Genre: Young Adult Dystopian
Series: Divergent #1
In Beatrice Prior’s dystopian Chicago world, society is divided into five factions, each dedicated to the cultivation of a particular virtue–Candor (the honest), Abnegation (the selfless), Dauntless (the brave), Amity (the peaceful), and Erudite (the intelligent). On an appointed day of every year, all sixteen-year-olds must select the faction to which they will devote the rest of their lives. For Beatrice, the decision is between staying with her family and being who she really is–she can’t have both. So she makes a choice that surprises everyone, including herself.
During the highly competitive initiation that follows, Beatrice renames herself Tris and struggles alongside her fellow initiates to live out the choice they have made. Together they must undergo extreme physical tests of endurance and intense psychological simulations, some with devastating consequences. As initiation transforms them all, Tris must determine who her friends really are–and where, exactly, a romance with a sometimes fascinating, sometimes exasperating boy fits into the life she’s chosen. But Tris also has a secret, one she’s kept hidden from everyone because she’s been warned it can mean death. And as she discovers unrest and growing conflict that threaten to unravel her seemingly perfect society, Tris also learns that her secret might help her save the ones she loves . . . or it might destroy her.
Okay, so I knew I had to read this before the movie came out, and I loved the Hunger Games, so I had high hopes. Did I love it as much as I loved The Hunger Games? No. (Though I still gave two books to go!) Was it a really good story? Yes. The Chicago setting was excellent. I spent an accidental five hours in Chicago once (thankfully not during winter) and it is a beautiful, interesting place. I was constantly curious about the world outside the city, and hopefully we’ ll get more of that in the next two books. I also want to know why the lakes dried up. Having seen them in person, the imagery of empty marshland being all that’s left was haunting.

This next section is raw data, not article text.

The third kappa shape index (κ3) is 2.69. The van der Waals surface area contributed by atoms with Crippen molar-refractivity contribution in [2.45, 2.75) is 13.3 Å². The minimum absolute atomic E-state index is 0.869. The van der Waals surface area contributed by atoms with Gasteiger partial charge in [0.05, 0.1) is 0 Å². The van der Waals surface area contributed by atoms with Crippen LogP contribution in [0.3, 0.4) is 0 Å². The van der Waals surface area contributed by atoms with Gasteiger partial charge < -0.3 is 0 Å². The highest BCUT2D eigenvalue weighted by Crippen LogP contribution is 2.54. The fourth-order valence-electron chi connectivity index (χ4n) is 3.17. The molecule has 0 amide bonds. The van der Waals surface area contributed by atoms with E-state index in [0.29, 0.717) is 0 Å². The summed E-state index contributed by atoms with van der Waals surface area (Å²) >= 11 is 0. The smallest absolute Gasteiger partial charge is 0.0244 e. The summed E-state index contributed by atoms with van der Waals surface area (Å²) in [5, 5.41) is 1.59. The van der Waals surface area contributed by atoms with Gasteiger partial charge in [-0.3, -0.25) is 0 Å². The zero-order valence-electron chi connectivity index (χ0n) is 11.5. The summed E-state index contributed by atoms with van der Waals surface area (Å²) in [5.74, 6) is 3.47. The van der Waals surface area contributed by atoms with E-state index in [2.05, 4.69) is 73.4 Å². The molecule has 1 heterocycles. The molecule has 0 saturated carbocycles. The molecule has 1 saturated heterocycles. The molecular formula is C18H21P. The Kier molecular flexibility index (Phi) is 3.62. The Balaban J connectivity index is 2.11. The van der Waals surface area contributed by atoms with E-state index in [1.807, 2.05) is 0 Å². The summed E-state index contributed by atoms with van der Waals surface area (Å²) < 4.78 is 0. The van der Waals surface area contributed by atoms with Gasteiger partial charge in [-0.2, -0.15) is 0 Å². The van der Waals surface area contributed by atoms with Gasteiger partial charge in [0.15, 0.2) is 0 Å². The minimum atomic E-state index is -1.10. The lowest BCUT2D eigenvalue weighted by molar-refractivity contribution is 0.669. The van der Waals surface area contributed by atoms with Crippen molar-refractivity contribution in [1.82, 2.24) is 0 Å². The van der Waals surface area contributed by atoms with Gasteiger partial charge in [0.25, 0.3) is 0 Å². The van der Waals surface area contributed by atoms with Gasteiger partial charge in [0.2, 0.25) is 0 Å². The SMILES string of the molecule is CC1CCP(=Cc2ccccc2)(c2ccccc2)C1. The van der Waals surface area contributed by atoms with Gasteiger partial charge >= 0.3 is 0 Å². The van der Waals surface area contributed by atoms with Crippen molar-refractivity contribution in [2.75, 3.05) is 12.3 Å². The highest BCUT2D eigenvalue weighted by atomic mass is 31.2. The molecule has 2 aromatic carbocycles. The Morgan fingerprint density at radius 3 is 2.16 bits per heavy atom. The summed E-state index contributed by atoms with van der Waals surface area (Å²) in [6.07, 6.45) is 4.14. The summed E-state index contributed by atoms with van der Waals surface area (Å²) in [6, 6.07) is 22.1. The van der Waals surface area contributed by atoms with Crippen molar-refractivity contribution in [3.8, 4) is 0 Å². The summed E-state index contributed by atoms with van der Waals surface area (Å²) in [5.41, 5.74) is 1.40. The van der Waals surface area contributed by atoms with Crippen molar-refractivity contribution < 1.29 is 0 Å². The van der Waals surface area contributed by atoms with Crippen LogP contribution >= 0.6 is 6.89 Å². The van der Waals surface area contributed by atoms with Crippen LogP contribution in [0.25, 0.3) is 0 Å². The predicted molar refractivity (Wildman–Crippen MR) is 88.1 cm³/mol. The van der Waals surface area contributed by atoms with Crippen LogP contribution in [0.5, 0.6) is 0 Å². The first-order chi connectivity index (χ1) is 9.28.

I was lucky enough to read the special edition paperback, which had all sorts of fun extra features like author interviews and a playlist, but the best feature was definitely the Faction Manifestos. I read these before I started the novel for some background and was glad I did. Unfortunately, the faction I would fit in best, Amity, was the one mentioned least in Divergent. Probably because Tris would never pick it. Early in the book, she irritatingly says something like “but I could never be Amity”. Like it should be obvious. Later on, you realize that given her personality, Tris would never fit in there, but at the time the brush-off bothered me. I wish my favorite faction wasn’t dismissed so easily.
Of course, Tris herself drove me nuts because we are absolutely nothing alike. At one point she says “I could never be attracted to someone so weak” and I just wanted to shake her. Like wow, who are you to judge? Dauntless is absolutely the last faction I’d ever chose, and of course that’s the one whose initiation process we get to see up close. I could understand the comradeship that would form, and I acknowledge that once Dauntless was more about protecting people and less about suicidally stupid, pointless risks, but still. Not my favorite faction. Thankfully I did like that character of Four. At one point, Tris expresses that she likes him even though he isn’t particularly gentle or kind (another line that had me rolling my eyes at her), but I think she got it wrong. At least Four has legitimate reasons for his hardness, and beneath it he was a really good person.
I found the world of Divergent rich and fascinating, but I kind of wish I could have explored it though a different character, in a different faction. I never really clicked with Dauntless and Tris got on my nerves repeatedly. She IS selfish, and even arrogant. Thankfully she does acknowledge her mistakes and grows a bit especially after the events towards the end of the book. I hope we see lots more growth to come. All in all, a promising start to a series that explores complex issues of identity and virtue.